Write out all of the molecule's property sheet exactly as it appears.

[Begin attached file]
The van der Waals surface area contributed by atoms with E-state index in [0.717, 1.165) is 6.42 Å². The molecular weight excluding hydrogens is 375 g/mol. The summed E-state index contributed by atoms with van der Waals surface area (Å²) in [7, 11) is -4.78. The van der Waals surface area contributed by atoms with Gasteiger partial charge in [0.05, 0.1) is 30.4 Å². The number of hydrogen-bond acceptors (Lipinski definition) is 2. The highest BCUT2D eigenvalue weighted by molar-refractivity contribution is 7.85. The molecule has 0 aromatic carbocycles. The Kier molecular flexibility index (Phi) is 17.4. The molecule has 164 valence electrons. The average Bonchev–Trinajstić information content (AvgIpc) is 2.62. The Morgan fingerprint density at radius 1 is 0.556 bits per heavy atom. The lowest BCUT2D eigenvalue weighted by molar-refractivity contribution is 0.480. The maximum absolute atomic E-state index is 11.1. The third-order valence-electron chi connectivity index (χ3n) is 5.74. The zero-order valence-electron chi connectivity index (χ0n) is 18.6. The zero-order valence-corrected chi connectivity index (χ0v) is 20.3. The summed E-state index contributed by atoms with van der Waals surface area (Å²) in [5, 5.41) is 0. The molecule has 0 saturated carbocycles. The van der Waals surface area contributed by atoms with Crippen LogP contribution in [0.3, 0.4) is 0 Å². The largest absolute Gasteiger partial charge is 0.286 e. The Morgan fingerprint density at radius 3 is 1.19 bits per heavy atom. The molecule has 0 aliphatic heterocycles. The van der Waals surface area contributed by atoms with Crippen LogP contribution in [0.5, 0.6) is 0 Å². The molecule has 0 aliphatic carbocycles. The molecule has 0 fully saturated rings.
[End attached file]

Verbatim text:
The van der Waals surface area contributed by atoms with E-state index in [0.717, 1.165) is 6.42 Å². The molecular weight excluding hydrogens is 375 g/mol. The summed E-state index contributed by atoms with van der Waals surface area (Å²) in [7, 11) is -4.78. The van der Waals surface area contributed by atoms with Gasteiger partial charge in [0.05, 0.1) is 30.4 Å². The number of hydrogen-bond acceptors (Lipinski definition) is 2. The highest BCUT2D eigenvalue weighted by molar-refractivity contribution is 7.85. The molecule has 0 aromatic carbocycles. The Kier molecular flexibility index (Phi) is 17.4. The molecule has 164 valence electrons. The average Bonchev–Trinajstić information content (AvgIpc) is 2.62. The Morgan fingerprint density at radius 1 is 0.556 bits per heavy atom. The lowest BCUT2D eigenvalue weighted by molar-refractivity contribution is 0.480. The maximum absolute atomic E-state index is 11.1. The third-order valence-electron chi connectivity index (χ3n) is 5.74. The zero-order valence-electron chi connectivity index (χ0n) is 18.6. The zero-order valence-corrected chi connectivity index (χ0v) is 20.3. The summed E-state index contributed by atoms with van der Waals surface area (Å²) in [5, 5.41) is 0. The molecule has 0 saturated carbocycles. The van der Waals surface area contributed by atoms with Crippen LogP contribution in [0.3, 0.4) is 0 Å². The largest absolute Gasteiger partial charge is 0.286 e. The Morgan fingerprint density at radius 3 is 1.19 bits per heavy atom. The molecule has 0 aliphatic heterocycles. The van der Waals surface area contributed by atoms with Crippen LogP contribution in [0.5, 0.6) is 0 Å². The molecule has 0 aliphatic carbocycles. The molecule has 0 fully saturated rings.